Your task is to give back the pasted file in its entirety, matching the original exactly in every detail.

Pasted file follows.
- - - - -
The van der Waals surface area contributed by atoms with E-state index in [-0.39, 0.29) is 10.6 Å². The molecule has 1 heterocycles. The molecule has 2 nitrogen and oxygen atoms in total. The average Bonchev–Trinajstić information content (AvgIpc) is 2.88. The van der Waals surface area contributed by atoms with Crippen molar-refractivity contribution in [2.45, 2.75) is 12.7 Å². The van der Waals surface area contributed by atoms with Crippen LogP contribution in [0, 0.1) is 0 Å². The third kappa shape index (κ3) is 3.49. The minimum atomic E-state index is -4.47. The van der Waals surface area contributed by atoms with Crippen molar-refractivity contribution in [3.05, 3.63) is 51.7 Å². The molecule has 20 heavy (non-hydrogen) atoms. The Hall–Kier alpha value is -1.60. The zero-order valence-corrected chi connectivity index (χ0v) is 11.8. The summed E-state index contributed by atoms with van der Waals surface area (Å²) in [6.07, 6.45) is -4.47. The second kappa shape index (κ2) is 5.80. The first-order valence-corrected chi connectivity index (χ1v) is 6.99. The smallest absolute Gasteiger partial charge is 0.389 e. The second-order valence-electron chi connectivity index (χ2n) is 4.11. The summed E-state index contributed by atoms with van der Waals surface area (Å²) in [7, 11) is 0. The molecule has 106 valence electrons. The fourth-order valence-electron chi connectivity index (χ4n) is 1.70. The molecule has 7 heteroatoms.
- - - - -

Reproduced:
The van der Waals surface area contributed by atoms with E-state index in [-0.39, 0.29) is 10.6 Å². The molecule has 1 heterocycles. The molecule has 2 nitrogen and oxygen atoms in total. The average Bonchev–Trinajstić information content (AvgIpc) is 2.88. The van der Waals surface area contributed by atoms with Crippen molar-refractivity contribution in [2.45, 2.75) is 12.7 Å². The van der Waals surface area contributed by atoms with Crippen LogP contribution in [0, 0.1) is 0 Å². The third kappa shape index (κ3) is 3.49. The minimum atomic E-state index is -4.47. The van der Waals surface area contributed by atoms with Crippen molar-refractivity contribution in [3.05, 3.63) is 51.7 Å². The molecule has 20 heavy (non-hydrogen) atoms. The Hall–Kier alpha value is -1.60. The zero-order valence-corrected chi connectivity index (χ0v) is 11.8. The summed E-state index contributed by atoms with van der Waals surface area (Å²) in [6.07, 6.45) is -4.47. The second kappa shape index (κ2) is 5.80. The first-order valence-corrected chi connectivity index (χ1v) is 6.99. The smallest absolute Gasteiger partial charge is 0.389 e. The second-order valence-electron chi connectivity index (χ2n) is 4.11. The summed E-state index contributed by atoms with van der Waals surface area (Å²) in [7, 11) is 0. The molecule has 106 valence electrons. The fourth-order valence-electron chi connectivity index (χ4n) is 1.70. The molecule has 7 heteroatoms.